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Int J Obes (Lond). 2013 Dec;37(12):1545-52. doi: 10.1038/ijo.2013.54. Epub 2013 Apr 3.

FTO predicts weight regain in the Look AHEAD clinical trial.

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1
Weight Control and Diabetes Research Center, Department of Psychiatry and Human Behavior, The Miriam Hospital and Brown Medical School, Providence, RI, USA.

Abstract

BACKGROUND:

Genome-wide association studies have provided new insights into the genetic factors that contribute to the development of obesity. We hypothesized that these genetic markers would also predict magnitude of weight loss and weight regain after initial weight loss.

METHODS:

Established obesity risk alleles available on the Illumina CARe iSelect (IBC) chip were characterized in 3899 overweight or obese participants with type 2 diabetes from the Look AHEAD (Action for Health in Diabetes), a randomized trial to determine the effects of intensive lifestyle intervention (ILI) and diabetes support and education (DSE) on cardiovascular morbidity and mortality. Primary analyses examined the interaction between 13 obesity risk polymorphisms in eight genes and randomized treatment arm in predicting weight change at year 1, and weight regain at year 4 among individuals who lost 3% or more of their baseline weight by year 1.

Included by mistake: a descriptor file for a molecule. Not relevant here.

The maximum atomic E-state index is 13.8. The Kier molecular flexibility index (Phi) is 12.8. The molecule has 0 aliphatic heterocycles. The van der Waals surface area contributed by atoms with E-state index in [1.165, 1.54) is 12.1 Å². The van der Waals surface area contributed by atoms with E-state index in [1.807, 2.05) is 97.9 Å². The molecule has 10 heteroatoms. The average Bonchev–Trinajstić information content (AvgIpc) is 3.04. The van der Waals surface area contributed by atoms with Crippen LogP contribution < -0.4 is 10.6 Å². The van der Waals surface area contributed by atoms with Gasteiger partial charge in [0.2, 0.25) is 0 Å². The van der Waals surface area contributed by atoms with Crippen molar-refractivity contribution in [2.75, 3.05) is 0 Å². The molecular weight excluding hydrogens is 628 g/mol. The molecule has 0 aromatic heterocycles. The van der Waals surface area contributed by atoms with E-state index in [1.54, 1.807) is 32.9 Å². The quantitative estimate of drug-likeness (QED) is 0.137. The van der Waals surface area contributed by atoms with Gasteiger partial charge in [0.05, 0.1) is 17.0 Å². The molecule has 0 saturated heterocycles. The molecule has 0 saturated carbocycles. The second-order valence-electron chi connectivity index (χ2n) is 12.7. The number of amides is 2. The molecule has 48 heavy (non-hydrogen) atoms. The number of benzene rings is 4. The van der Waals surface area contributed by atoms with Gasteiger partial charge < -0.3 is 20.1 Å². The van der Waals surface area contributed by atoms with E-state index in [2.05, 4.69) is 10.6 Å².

RESULTS:

No single-nucleotide polymorphisms (SNPs) were significantly associated with magnitude of weight loss or interacted with treatment arm at year 1. However, fat mass and obesity associated gene (FTO) rs3751812 predicted weight regain within DSE (1.56 kg per risk allele, P=0.005), but not ILI (P=0.761), resulting in SNP × treatment arm interaction (P=0.009). In a partial replication of prior research, the obesity risk (G) allele at BDNF rs6265 was associated with greater weight regain across treatment arms (0.773 kg per risk allele), although results were of borderline statistical significance (P=0.051).

CONCLUSIONS:

Variations in the FTO and BDNF loci may contribute risk of weight regain after weight loss.

PMID:
23628854
PMCID:
PMC3750057
DOI:
10.1038/ijo.2013.54
[Indexed for MEDLINE]
Free PMC Article

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